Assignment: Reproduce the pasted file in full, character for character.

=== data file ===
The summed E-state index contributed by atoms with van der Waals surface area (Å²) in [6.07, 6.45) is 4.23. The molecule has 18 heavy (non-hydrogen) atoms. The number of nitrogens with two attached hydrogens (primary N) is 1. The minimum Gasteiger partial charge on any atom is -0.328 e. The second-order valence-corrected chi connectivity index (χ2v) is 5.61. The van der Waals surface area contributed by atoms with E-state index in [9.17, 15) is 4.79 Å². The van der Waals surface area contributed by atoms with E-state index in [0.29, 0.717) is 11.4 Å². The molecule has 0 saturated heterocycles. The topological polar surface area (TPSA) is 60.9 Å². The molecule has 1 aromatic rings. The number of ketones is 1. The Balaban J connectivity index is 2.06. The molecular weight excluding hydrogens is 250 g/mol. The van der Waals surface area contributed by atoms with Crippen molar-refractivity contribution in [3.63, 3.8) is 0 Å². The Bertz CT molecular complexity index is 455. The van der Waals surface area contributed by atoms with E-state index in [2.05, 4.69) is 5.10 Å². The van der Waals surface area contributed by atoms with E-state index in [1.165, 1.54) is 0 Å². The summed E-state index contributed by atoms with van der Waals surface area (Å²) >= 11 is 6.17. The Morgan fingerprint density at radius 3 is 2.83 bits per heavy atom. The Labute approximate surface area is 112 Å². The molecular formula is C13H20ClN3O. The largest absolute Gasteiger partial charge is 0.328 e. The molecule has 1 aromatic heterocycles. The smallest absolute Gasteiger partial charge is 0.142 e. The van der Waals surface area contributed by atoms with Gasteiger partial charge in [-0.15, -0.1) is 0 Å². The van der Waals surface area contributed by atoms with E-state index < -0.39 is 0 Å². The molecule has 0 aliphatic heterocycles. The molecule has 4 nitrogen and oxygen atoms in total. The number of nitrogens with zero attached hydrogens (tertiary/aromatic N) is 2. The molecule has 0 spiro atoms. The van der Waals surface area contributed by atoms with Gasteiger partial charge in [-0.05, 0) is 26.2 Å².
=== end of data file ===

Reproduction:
The summed E-state index contributed by atoms with van der Waals surface area (Å²) in [6.07, 6.45) is 4.23. The molecule has 18 heavy (non-hydrogen) atoms. The number of nitrogens with two attached hydrogens (primary N) is 1. The minimum Gasteiger partial charge on any atom is -0.328 e. The second-order valence-corrected chi connectivity index (χ2v) is 5.61. The van der Waals surface area contributed by atoms with E-state index in [9.17, 15) is 4.79 Å². The van der Waals surface area contributed by atoms with E-state index in [0.29, 0.717) is 11.4 Å². The molecule has 0 saturated heterocycles. The topological polar surface area (TPSA) is 60.9 Å². The molecule has 1 aromatic rings. The number of ketones is 1. The Balaban J connectivity index is 2.06. The molecular weight excluding hydrogens is 250 g/mol. The van der Waals surface area contributed by atoms with Crippen molar-refractivity contribution in [3.63, 3.8) is 0 Å². The Bertz CT molecular complexity index is 455. The van der Waals surface area contributed by atoms with E-state index in [2.05, 4.69) is 5.10 Å². The van der Waals surface area contributed by atoms with E-state index in [1.165, 1.54) is 0 Å². The summed E-state index contributed by atoms with van der Waals surface area (Å²) >= 11 is 6.17. The Morgan fingerprint density at radius 3 is 2.83 bits per heavy atom. The Labute approximate surface area is 112 Å². The molecular formula is C13H20ClN3O. The largest absolute Gasteiger partial charge is 0.328 e. The molecule has 1 aromatic heterocycles. The smallest absolute Gasteiger partial charge is 0.142 e. The van der Waals surface area contributed by atoms with Gasteiger partial charge in [-0.15, -0.1) is 0 Å². The van der Waals surface area contributed by atoms with E-state index < -0.39 is 0 Å². The molecule has 0 aliphatic heterocycles. The molecule has 4 nitrogen and oxygen atoms in total. The number of nitrogens with zero attached hydrogens (tertiary/aromatic N) is 2. The molecule has 0 spiro atoms. The van der Waals surface area contributed by atoms with Gasteiger partial charge in [-0.05, 0) is 26.2 Å².